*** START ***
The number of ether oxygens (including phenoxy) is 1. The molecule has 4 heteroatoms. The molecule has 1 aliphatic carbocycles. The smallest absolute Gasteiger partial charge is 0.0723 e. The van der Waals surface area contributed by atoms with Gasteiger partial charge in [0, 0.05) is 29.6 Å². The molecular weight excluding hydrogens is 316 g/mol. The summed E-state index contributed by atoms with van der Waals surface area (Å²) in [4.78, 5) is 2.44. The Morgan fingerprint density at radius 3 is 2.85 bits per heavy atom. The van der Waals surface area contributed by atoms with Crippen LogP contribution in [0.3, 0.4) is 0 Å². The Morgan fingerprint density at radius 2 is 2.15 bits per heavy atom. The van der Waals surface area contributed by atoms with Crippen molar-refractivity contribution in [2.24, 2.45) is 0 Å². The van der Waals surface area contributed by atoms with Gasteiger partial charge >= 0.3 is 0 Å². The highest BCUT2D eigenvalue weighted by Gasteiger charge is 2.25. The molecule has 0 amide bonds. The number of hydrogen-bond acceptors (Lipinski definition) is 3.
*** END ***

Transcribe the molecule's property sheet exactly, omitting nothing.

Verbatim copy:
The number of ether oxygens (including phenoxy) is 1. The molecule has 4 heteroatoms. The molecule has 1 aliphatic carbocycles. The smallest absolute Gasteiger partial charge is 0.0723 e. The van der Waals surface area contributed by atoms with Gasteiger partial charge in [0, 0.05) is 29.6 Å². The molecular weight excluding hydrogens is 316 g/mol. The summed E-state index contributed by atoms with van der Waals surface area (Å²) in [4.78, 5) is 2.44. The Morgan fingerprint density at radius 3 is 2.85 bits per heavy atom. The van der Waals surface area contributed by atoms with Crippen LogP contribution in [0.3, 0.4) is 0 Å². The Morgan fingerprint density at radius 2 is 2.15 bits per heavy atom. The van der Waals surface area contributed by atoms with Crippen molar-refractivity contribution in [2.24, 2.45) is 0 Å². The van der Waals surface area contributed by atoms with Gasteiger partial charge >= 0.3 is 0 Å². The highest BCUT2D eigenvalue weighted by Gasteiger charge is 2.25. The molecule has 0 amide bonds. The number of hydrogen-bond acceptors (Lipinski definition) is 3.